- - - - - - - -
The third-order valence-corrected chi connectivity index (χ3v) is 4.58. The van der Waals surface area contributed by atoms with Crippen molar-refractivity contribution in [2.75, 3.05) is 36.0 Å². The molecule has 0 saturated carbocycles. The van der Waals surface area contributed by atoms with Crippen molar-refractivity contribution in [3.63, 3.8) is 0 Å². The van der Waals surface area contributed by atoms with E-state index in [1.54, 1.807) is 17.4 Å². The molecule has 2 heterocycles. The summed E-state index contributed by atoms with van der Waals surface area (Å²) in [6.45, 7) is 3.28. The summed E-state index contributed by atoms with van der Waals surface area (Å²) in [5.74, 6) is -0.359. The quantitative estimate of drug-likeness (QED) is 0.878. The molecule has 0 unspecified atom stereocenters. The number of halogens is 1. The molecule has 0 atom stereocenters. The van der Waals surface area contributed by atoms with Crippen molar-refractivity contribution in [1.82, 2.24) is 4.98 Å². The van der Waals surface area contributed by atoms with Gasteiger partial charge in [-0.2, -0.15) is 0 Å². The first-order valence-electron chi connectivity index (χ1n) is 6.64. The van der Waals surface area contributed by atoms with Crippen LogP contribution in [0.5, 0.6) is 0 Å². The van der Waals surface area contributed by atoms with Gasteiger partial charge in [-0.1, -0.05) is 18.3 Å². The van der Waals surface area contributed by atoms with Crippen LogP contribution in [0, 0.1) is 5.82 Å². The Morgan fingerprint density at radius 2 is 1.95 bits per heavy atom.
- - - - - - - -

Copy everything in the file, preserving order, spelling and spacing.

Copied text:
The third-order valence-corrected chi connectivity index (χ3v) is 4.58. The van der Waals surface area contributed by atoms with Crippen molar-refractivity contribution in [2.75, 3.05) is 36.0 Å². The molecule has 0 saturated carbocycles. The van der Waals surface area contributed by atoms with Crippen molar-refractivity contribution in [3.63, 3.8) is 0 Å². The van der Waals surface area contributed by atoms with E-state index in [1.54, 1.807) is 17.4 Å². The molecule has 2 heterocycles. The summed E-state index contributed by atoms with van der Waals surface area (Å²) in [6.45, 7) is 3.28. The summed E-state index contributed by atoms with van der Waals surface area (Å²) in [5.74, 6) is -0.359. The quantitative estimate of drug-likeness (QED) is 0.878. The molecule has 0 unspecified atom stereocenters. The number of halogens is 1. The molecule has 0 atom stereocenters. The van der Waals surface area contributed by atoms with Crippen molar-refractivity contribution in [1.82, 2.24) is 4.98 Å². The van der Waals surface area contributed by atoms with Gasteiger partial charge in [-0.2, -0.15) is 0 Å². The first-order valence-electron chi connectivity index (χ1n) is 6.64. The van der Waals surface area contributed by atoms with Crippen LogP contribution in [0.5, 0.6) is 0 Å². The van der Waals surface area contributed by atoms with Gasteiger partial charge in [-0.1, -0.05) is 18.3 Å². The van der Waals surface area contributed by atoms with Crippen LogP contribution in [0, 0.1) is 5.82 Å². The Morgan fingerprint density at radius 2 is 1.95 bits per heavy atom.